No. 10 Caldera (6-3) at 5A No. 7 West Albany (7-2), 7 p.m.: Caldera, a second-year program appearing in the playoffs for the first time, goes up against traditional 5A power West Albany. To have a chance for the road win, the Wolfpack will have to find a way to slow down Bulldogs dual-threat senior quarterback Lukas Hews.


No. 11 Marshfield (5-4) at No. 6 La Salle Prep (8-1), 7 p.m.: The Falcons are one of state's great turnaround stories, going from 0-10 and 2-7 the last two years to winning their first conference title since 2012, also the year of their last playoff win. Marshfield, which beat Mazama 26-20 last week, presents a stern challenge.


No. 10 Santiam Christian (7-3) at No. 7 Vale (8-0), 6 p.m. (MT): A rematch of the season opener, when Vale prevailed 46-6 at Umatilla. No Oregon school has a greater football tradition than Vale, which has won a record 12 state titles. The Vikings, whose last title came in 2014, completed their first unbeaten regular season since 2015, holding opponents to 43 points.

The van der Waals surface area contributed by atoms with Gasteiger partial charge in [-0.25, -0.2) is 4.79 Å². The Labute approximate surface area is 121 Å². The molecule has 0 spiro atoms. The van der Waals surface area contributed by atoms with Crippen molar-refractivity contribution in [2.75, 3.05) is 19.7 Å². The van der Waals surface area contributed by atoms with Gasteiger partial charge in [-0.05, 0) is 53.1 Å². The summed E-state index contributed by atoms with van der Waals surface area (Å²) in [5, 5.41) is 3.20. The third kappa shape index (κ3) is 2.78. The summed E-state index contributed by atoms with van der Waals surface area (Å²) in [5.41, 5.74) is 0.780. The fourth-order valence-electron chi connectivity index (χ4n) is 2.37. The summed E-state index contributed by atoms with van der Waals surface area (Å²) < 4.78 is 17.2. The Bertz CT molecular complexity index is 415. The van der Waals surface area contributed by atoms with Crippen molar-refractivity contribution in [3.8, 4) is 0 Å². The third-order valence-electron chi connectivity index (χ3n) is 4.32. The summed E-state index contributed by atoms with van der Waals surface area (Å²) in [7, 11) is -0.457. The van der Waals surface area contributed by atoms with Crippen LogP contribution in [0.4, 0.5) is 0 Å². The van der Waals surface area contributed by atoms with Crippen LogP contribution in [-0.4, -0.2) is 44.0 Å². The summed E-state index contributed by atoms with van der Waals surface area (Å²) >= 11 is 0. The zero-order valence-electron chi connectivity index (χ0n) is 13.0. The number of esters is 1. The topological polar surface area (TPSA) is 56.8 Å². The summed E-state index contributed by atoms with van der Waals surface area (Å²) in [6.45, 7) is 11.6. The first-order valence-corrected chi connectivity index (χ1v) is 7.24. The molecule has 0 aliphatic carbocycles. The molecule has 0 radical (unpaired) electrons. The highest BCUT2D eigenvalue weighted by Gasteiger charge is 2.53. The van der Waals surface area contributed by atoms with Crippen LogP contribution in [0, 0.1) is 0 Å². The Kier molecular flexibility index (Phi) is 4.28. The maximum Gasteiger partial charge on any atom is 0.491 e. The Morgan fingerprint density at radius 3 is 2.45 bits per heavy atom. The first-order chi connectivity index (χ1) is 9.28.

No. 11 Yamhill-Carlton (6-3) at No. 6 Sisters (8-1), 7 p.m.: It's been a magical season for Sisters, where the Outlaws – 1-6 two years ago – made a perfect run through the Mountain Valley Conference. Yamhill-Carlton, which finished behind state powers Banks and Kennedy in Special District 1, has outscored foes 165-47 during a five-game winning streak.


No. 10 Toledo (6-2) at No. 7 Gervais (8-1), 7 p.m.: Gervais' only previous playoff appearances came in the 1950s, losing in the B final in 1951 and falling in the B quarterfinals in 1953. The Cougars, runners-up to Regis in the Tri-River Conference, posted their first winning record since 2000. Toledo was second to Lowell in Special District 2.


No. 12 Harper Charter at No. 5 Eddyville Charter, 3 p.m.: Harper Charter was No. 1 in the OSAAtoday coaches poll after opening the season with wins over two No. 1 teams in Spray/Mtchell/Wheeler and South Wasco County. The Hornets slipped to the No. 12 seed after losses to Joseph and Prairie City/Burnt River and draw a difficult task against Eddyville, which has four shutouts and handed Alsea its first loss two weeks ago.



No. 9 Junction City (7-2) at No. 8 Baker (5-4), 1 p.m.: Baker, which started the season 0-4, gets a home playoff game after winning the Greater Oregon League title last week by rallying from a two-touchdown deficit in the second half to beat Pendleton 42-34. Junction City ends up on the road after losing to Marist Catholic 22-16 with the Special District 3 title on the line last week.